Zach Greinke was on a roll, which by now is almost expected. Scott Van Slyke was … what?
Not forgotten, certainly. Yet he had started only three times in the Dodgers’ last 10 games and had lost some playing time to Alex Guerrero.
But there he was Monday, back in the lineup and in the middle of absolutely everything in the Dodgers’ 5-3 victory over the Marlins before a crowd of 44,941 at Dodger Stadium.
Batting eighth, he had three hits, was a tad lackadaisical tagging from third to have a potential run go uncounted, threw out a runner at the plate, scored what appeared to be the winning run in the seventh, and then after the Marlins had gone ahead by a run in the top of the ninth, delivered a game-winning three-run homer in the bottom of the ninth.
It was a massive hit for Van Slyke and the Dodgers. It was only his second home run of the season and second walk-off home run of his career.
Greinke was again strong, throwing seven innings. He allowed one run on six hits and two walks, striking out five.
And he would have earned the victory Monday if Yimi Garcia had not experienced the worst outing of his young career. Garcia, who had allowed only one run in 14 appearances, gave up a two-run homer to Christian Yelich in the top of the ninth.
Garcia had been so dominant, the blast was fairly stunning.
But with one out in the bottom of the inning, Miami closer Steve Cishek walked Justin Turner and Andre Ethier singled him to second to bring up Van Slyke.
There was little doubt the hit was going out, Van Slyke capping the Dodgers’ 11th comeback victory of the season.
There was no score after three innings when Howie Kendrick produced the Dodgers’ first hit against Miami right-hander Tom Koehler. With one out in the fourth inning, Kendrick lined a double to right that went just beyond the glove of Giancarlo Stanton.
Adrian Gonzalez followed with a single to shallow center that advanced Kendrick to third. Turner, again starting at third in place of Juan Uribe, hit a bouncer to shortstop Adeiny Hechavarria which was hit slow enough to keep the Marlins from being able to turn a double play. Turner beat the relay as Kendrick scored.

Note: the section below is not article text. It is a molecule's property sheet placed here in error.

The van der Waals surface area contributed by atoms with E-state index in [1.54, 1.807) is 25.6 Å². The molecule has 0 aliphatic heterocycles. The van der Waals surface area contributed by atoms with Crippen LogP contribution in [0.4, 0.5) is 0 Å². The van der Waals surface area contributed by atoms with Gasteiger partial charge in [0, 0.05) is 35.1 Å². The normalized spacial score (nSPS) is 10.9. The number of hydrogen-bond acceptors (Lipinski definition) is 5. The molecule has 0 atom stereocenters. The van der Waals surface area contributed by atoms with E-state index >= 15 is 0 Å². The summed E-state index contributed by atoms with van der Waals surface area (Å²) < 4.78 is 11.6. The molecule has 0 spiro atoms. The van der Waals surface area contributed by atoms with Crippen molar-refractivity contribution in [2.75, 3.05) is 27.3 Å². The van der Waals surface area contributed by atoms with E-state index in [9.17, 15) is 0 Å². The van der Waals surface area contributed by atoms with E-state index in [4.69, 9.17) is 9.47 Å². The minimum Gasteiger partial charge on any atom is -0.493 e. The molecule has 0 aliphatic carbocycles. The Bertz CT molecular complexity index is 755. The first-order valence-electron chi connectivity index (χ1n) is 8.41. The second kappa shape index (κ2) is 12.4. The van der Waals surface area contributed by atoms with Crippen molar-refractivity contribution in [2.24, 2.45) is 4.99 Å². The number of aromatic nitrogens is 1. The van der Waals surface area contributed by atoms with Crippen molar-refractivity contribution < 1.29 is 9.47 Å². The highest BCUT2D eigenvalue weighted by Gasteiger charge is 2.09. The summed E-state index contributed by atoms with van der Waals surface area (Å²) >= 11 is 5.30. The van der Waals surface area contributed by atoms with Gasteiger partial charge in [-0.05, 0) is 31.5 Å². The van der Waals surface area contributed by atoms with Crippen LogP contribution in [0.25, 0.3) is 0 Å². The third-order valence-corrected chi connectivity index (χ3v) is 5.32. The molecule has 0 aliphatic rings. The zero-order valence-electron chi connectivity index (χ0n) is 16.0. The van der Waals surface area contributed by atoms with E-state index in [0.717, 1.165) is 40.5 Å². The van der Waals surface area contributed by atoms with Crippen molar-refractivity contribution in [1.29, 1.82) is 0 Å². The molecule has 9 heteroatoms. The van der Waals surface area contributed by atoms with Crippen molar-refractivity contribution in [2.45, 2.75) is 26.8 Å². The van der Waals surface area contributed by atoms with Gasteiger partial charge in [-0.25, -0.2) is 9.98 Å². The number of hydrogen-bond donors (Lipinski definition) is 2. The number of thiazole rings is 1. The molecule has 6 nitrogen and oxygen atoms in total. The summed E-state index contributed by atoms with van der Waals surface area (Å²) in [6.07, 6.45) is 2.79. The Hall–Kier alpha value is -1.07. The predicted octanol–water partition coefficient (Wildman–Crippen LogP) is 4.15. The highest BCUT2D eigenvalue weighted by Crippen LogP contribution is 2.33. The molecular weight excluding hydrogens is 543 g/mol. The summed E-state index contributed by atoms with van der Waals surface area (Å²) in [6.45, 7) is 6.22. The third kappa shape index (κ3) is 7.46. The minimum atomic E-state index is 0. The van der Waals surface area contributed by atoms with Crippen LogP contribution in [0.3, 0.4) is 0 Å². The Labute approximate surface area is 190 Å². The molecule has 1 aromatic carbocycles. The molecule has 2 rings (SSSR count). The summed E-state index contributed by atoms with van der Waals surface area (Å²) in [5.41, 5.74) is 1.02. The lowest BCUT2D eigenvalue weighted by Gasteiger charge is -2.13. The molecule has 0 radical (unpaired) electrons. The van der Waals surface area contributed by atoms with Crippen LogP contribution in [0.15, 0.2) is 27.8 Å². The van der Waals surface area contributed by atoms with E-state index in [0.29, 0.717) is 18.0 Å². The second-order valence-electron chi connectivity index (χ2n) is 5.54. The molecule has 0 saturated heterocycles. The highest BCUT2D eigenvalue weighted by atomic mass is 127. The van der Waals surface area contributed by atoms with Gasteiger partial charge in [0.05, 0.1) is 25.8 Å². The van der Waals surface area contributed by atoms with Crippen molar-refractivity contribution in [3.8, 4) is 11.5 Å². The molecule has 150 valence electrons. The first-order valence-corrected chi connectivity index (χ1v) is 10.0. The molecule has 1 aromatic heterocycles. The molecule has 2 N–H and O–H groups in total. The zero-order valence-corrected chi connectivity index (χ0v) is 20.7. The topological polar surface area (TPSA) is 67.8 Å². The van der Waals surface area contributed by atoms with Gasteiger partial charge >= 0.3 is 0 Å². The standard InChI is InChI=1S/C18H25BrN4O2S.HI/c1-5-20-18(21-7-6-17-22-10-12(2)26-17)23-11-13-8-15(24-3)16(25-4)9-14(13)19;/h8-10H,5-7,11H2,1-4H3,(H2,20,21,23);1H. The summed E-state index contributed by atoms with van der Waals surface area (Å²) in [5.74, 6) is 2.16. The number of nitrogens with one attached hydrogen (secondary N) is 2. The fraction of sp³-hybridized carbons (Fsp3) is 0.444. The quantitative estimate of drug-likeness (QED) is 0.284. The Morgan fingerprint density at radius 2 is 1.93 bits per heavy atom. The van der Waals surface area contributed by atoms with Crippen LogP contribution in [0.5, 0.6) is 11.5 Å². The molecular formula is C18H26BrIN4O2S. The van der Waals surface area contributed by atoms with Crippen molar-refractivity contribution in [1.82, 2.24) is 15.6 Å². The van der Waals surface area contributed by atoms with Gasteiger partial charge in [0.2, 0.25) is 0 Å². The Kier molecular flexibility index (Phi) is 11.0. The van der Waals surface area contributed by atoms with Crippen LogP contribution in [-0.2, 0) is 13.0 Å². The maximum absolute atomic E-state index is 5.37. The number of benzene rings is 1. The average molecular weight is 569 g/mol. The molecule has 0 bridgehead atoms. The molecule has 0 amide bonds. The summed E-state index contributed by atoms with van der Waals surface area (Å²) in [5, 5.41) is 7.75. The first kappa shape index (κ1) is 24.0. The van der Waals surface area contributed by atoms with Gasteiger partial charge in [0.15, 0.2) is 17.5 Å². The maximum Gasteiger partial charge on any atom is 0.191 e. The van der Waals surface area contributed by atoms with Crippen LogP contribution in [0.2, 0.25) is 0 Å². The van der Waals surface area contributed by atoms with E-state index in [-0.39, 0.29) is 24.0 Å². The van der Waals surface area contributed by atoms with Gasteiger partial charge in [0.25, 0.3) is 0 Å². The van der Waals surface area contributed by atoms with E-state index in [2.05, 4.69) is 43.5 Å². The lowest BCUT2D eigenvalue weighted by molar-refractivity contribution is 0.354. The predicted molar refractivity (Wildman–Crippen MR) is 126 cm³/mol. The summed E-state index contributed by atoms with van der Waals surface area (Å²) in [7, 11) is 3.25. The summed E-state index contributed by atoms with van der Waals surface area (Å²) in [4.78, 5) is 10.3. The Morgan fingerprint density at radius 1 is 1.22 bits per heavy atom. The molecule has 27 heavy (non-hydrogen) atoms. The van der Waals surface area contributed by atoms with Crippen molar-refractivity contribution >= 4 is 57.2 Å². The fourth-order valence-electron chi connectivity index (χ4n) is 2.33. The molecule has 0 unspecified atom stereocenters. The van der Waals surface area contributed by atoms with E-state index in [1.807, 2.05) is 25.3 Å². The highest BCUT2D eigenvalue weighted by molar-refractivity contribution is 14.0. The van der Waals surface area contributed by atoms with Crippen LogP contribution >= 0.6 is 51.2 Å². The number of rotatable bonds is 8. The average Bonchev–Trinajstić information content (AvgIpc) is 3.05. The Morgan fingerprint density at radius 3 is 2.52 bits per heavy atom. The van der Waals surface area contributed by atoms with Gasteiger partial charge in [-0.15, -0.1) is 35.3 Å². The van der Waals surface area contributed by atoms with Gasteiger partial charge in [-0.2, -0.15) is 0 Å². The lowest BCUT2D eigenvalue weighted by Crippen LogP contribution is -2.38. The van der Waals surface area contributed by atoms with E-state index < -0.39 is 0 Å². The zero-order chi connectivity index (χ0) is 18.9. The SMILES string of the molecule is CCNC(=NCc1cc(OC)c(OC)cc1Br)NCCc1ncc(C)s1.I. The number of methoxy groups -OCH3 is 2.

With Greinke cruising again, one run looked fairly significant. Still, the Dodgers missed an opportunity to add a second run in the fifth due to some unimpressive baserunning.
The Dodgers had Van Slyke on third and Joc Pederson at first with one out when Jimmy Rollins lined a drive to right. Stanton retreated quickly, making a nice running catch at the warning track.
Trouble was, Pederson apparently did not think Stanton would get to the ball and wandered too far off the base. Stanton fired to first for a double play. Which was made more troubling because Van Slyke causally strolled home rather than running full speed. Stanton’s throw to first arrived just before Van Slyke came home, nullifying the would-be run.
Greinke was still clinging to a 1-0 lead in the seventh when outfielder Marcell Ozuna connected for his third home run of the year, this one a solo shot that went half way up the left-field pavilion to tie the score at 1-1.
The Marlins had a chance to take the lead in the seventh when singles by Yelich and Michael Morse, a wild pitch and a walk loaded the bases with one out. Hechavarria lined a drive to shallow left, but Van Slyke made a nice running catch as Yelich tagged.
Van Slyke had some trouble getting his throw off, but when he did it was a bullet to catcher Yasmani Grandal, whose tag just nipped the out-stretched arm of Yelich as he crossed the plate.
But the game did not remain tied long. In the bottom of the inning, Van Slyke drove a one-out single to left, and when Yelich overran the ball, Van Slyke kept running to second and just beat the throw. With two outs, Pederson bounced a single under the glove of reliever Nick Bassett and up the middle. Van Slyke slid home and the Dodgers had a 2-1 lead.
But there was still much more Van Slyke drama to come.